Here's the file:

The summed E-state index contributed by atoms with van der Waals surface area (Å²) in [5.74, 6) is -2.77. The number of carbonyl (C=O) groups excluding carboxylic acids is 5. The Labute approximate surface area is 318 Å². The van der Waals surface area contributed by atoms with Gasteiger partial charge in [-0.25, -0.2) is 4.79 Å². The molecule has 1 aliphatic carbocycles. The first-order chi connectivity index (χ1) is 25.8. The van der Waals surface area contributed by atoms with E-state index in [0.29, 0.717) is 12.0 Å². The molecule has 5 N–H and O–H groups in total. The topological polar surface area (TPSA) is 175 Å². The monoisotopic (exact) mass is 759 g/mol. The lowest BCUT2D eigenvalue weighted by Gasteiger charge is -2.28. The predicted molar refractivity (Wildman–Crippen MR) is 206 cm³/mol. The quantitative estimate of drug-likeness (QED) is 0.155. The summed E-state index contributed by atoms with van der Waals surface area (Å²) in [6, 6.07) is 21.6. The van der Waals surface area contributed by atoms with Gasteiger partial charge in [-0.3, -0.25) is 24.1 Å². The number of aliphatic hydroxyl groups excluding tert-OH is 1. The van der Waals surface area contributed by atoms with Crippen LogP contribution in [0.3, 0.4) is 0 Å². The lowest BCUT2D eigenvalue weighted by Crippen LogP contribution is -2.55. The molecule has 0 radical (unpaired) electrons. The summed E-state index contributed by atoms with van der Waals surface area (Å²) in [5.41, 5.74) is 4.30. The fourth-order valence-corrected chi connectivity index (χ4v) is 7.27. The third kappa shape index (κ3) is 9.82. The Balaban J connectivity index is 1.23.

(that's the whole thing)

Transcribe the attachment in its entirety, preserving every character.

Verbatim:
The summed E-state index contributed by atoms with van der Waals surface area (Å²) in [5.74, 6) is -2.77. The number of carbonyl (C=O) groups excluding carboxylic acids is 5. The Labute approximate surface area is 318 Å². The van der Waals surface area contributed by atoms with Gasteiger partial charge in [-0.25, -0.2) is 4.79 Å². The molecule has 1 aliphatic carbocycles. The first-order chi connectivity index (χ1) is 25.8. The van der Waals surface area contributed by atoms with E-state index in [0.29, 0.717) is 12.0 Å². The molecule has 5 N–H and O–H groups in total. The topological polar surface area (TPSA) is 175 Å². The monoisotopic (exact) mass is 759 g/mol. The lowest BCUT2D eigenvalue weighted by Gasteiger charge is -2.28. The predicted molar refractivity (Wildman–Crippen MR) is 206 cm³/mol. The quantitative estimate of drug-likeness (QED) is 0.155. The summed E-state index contributed by atoms with van der Waals surface area (Å²) in [6, 6.07) is 21.6. The van der Waals surface area contributed by atoms with Gasteiger partial charge in [-0.3, -0.25) is 24.1 Å². The number of aliphatic hydroxyl groups excluding tert-OH is 1. The van der Waals surface area contributed by atoms with Crippen LogP contribution in [0.3, 0.4) is 0 Å². The lowest BCUT2D eigenvalue weighted by Crippen LogP contribution is -2.55. The molecule has 0 radical (unpaired) electrons. The summed E-state index contributed by atoms with van der Waals surface area (Å²) in [5.41, 5.74) is 4.30. The fourth-order valence-corrected chi connectivity index (χ4v) is 7.27. The third kappa shape index (κ3) is 9.82. The Balaban J connectivity index is 1.23.